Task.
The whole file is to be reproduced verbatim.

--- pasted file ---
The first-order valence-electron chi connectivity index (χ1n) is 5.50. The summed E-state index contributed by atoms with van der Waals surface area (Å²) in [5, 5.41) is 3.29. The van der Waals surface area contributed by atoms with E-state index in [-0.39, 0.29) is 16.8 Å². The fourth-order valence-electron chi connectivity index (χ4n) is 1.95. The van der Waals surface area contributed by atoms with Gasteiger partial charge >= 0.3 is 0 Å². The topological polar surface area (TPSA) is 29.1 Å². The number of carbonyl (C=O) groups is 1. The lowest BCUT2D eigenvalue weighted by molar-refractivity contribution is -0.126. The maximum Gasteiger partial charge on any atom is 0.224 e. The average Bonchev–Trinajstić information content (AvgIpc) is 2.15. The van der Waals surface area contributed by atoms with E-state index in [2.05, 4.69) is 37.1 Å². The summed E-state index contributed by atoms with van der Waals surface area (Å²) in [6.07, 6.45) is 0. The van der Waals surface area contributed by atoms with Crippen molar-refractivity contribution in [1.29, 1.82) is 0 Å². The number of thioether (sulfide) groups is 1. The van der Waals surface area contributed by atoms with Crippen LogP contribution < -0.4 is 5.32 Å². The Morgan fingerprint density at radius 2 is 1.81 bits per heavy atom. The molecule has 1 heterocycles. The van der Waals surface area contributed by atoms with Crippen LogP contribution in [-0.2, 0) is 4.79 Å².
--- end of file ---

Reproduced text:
The first-order valence-electron chi connectivity index (χ1n) is 5.50. The summed E-state index contributed by atoms with van der Waals surface area (Å²) in [5, 5.41) is 3.29. The van der Waals surface area contributed by atoms with E-state index in [-0.39, 0.29) is 16.8 Å². The fourth-order valence-electron chi connectivity index (χ4n) is 1.95. The van der Waals surface area contributed by atoms with Gasteiger partial charge >= 0.3 is 0 Å². The topological polar surface area (TPSA) is 29.1 Å². The number of carbonyl (C=O) groups is 1. The lowest BCUT2D eigenvalue weighted by molar-refractivity contribution is -0.126. The maximum Gasteiger partial charge on any atom is 0.224 e. The average Bonchev–Trinajstić information content (AvgIpc) is 2.15. The van der Waals surface area contributed by atoms with E-state index in [2.05, 4.69) is 37.1 Å². The summed E-state index contributed by atoms with van der Waals surface area (Å²) in [6.07, 6.45) is 0. The van der Waals surface area contributed by atoms with Crippen molar-refractivity contribution in [1.29, 1.82) is 0 Å². The number of thioether (sulfide) groups is 1. The van der Waals surface area contributed by atoms with Crippen LogP contribution < -0.4 is 5.32 Å². The Morgan fingerprint density at radius 2 is 1.81 bits per heavy atom. The molecule has 1 heterocycles. The van der Waals surface area contributed by atoms with Crippen LogP contribution in [-0.2, 0) is 4.79 Å².